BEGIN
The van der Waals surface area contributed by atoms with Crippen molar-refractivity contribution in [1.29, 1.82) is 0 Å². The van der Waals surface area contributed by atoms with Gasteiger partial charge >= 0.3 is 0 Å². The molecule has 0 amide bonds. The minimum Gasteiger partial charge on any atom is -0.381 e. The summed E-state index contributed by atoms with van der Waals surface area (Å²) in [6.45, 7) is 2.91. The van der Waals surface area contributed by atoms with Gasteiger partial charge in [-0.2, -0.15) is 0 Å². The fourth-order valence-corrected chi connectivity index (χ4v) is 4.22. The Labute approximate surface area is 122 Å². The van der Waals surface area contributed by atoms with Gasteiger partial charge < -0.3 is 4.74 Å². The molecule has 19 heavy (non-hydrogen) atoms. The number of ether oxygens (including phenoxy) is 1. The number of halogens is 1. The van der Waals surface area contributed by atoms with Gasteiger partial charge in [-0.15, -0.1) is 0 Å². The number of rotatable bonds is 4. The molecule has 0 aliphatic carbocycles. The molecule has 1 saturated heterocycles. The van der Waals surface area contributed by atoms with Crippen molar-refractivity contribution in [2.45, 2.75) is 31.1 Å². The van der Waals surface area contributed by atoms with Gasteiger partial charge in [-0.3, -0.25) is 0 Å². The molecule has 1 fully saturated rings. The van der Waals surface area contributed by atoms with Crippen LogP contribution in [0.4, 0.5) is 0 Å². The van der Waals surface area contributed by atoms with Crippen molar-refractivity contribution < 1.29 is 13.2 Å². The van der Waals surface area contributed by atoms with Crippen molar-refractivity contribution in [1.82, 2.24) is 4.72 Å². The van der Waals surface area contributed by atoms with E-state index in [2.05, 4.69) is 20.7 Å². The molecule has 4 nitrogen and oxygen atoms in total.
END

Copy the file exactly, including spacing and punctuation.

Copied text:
The van der Waals surface area contributed by atoms with Crippen molar-refractivity contribution in [1.29, 1.82) is 0 Å². The van der Waals surface area contributed by atoms with Gasteiger partial charge >= 0.3 is 0 Å². The molecule has 0 amide bonds. The minimum Gasteiger partial charge on any atom is -0.381 e. The summed E-state index contributed by atoms with van der Waals surface area (Å²) in [6.45, 7) is 2.91. The van der Waals surface area contributed by atoms with Gasteiger partial charge in [-0.2, -0.15) is 0 Å². The fourth-order valence-corrected chi connectivity index (χ4v) is 4.22. The Labute approximate surface area is 122 Å². The van der Waals surface area contributed by atoms with Gasteiger partial charge < -0.3 is 4.74 Å². The molecule has 19 heavy (non-hydrogen) atoms. The number of ether oxygens (including phenoxy) is 1. The number of halogens is 1. The van der Waals surface area contributed by atoms with Gasteiger partial charge in [-0.15, -0.1) is 0 Å². The number of rotatable bonds is 4. The molecule has 0 aliphatic carbocycles. The molecule has 1 saturated heterocycles. The van der Waals surface area contributed by atoms with Crippen molar-refractivity contribution in [2.45, 2.75) is 31.1 Å². The van der Waals surface area contributed by atoms with Gasteiger partial charge in [-0.3, -0.25) is 0 Å². The molecule has 1 fully saturated rings. The van der Waals surface area contributed by atoms with Crippen LogP contribution in [0.4, 0.5) is 0 Å². The van der Waals surface area contributed by atoms with Crippen molar-refractivity contribution < 1.29 is 13.2 Å². The van der Waals surface area contributed by atoms with Crippen molar-refractivity contribution in [1.82, 2.24) is 4.72 Å². The van der Waals surface area contributed by atoms with E-state index in [2.05, 4.69) is 20.7 Å². The molecule has 4 nitrogen and oxygen atoms in total.